Who knew that there were still a lot of flat-earthers still around? But there are apparently enough to merit a convention in Birmingham. Not a very big convention though. This is the first Flat Earth Convention in the UK and around 200 have attended. I get this information from today’s Observer magazine.
The main belief, obviously, is that the earth is flat and round like a pancake. So why do we not fall off? Because it is surrounded on all sides by the Antarctic, a huge impassable wall of ice. (Clearly the explorers who made it to the North and South Poles were delusional or made it all up.) The whole things is protected by a dome and is not hurtling through space but rooted to one spot.
Another theory is that the earth is not round but diamond shaped and supported by huge columns. Better still. If you walk off one edge you will appear, through a strange quirk of time and space, on the other side. Now that must be really confusing: you trip off one country and find yourself in another.
I find myself wondering if the conventioneers have read Terry Pratchett’s Disc World books. They could stand as a kind of bible for the flat-earthers.
Those who attend the convention are not old fogeys who gone a bit do-lally. Young people attend and search their phones for photoshopped images of the earth as seen from space, because, of course, flat-earthers are another kind of conspiracy theorists and often believe that other similar “lies” have been told to us over the years, if not centuries.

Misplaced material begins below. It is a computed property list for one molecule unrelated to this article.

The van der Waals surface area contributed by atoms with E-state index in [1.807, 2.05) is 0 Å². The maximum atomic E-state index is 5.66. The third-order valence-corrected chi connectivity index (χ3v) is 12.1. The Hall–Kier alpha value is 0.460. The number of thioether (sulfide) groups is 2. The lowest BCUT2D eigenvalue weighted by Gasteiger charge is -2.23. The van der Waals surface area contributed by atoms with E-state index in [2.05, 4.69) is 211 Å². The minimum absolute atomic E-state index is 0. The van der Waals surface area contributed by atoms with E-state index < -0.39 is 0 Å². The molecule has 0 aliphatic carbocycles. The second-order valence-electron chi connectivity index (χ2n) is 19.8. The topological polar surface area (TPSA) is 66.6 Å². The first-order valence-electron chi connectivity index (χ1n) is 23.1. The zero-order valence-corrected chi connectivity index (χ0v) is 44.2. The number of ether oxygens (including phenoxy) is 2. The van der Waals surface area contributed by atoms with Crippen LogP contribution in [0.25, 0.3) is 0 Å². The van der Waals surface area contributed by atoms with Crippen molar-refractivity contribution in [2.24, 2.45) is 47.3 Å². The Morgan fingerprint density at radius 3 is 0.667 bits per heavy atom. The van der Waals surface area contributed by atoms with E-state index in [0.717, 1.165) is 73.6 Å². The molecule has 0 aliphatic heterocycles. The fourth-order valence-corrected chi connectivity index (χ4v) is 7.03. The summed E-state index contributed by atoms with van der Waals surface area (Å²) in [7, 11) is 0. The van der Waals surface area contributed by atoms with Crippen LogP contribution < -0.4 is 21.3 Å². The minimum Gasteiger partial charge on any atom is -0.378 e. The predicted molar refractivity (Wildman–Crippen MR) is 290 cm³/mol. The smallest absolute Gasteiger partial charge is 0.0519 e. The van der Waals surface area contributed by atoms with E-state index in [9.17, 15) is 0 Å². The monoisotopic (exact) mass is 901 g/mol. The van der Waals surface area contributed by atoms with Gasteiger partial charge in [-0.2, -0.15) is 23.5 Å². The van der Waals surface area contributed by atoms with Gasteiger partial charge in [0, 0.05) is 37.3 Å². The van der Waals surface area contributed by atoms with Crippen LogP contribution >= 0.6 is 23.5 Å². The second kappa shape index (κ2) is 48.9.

They are also people who have found a meaning to life by discovering the Flat Earth movement. They tell how they were “bored and frustrated with life”. As a rule, they feel better for having had their flat earth epiphany. One of them says, “I think a big part of it is to do with lies we’re being told. And not being in control of your own life.”
So it’s all part of a protest movement is it? I bet they’re all Brexiteers as well.
Quote different from the conventioneers are the rich men with super-yachts who, when the whim takes them, send their chef off in a helicopter or seaplane to purchase a particular item of food they fancy for lunch. Althpugh theybprobably don’t believe they can sail off the edge of the world, theirs is still an entirely alien way of living.
If a boat is big enough to need an elevator between floors, can it really still be called a yacht? Indeed, does a yacht have floors?
Life is said to be less than super for the people who work on these super-yachts. Why do they put up with it? Because it is often their dream job. Crazy people!
Yesterday I read about De Clérambault’s syndrome:- a well documented mental illness, a delusional disorder in which the affected individual, most usually a woman, falls in love with a man, with whom she has little or no prior contact, and convinces herself he is in love with her. The man is often older and of higher social status. I was reminded of the film “A la folie, pas du tout” (English title: “He loves me, he loves me not”) starring Audrey Tautou. A young art student falls for an older man, decides he is also in love with her and almost wrecks his life. I never knew it was a recognised mental condition!
The world is obviously full of mad people, convinced that their belief is the true one. I am tempted to say that they are mostly harmless but, unfortunately, some of them affect the world runs.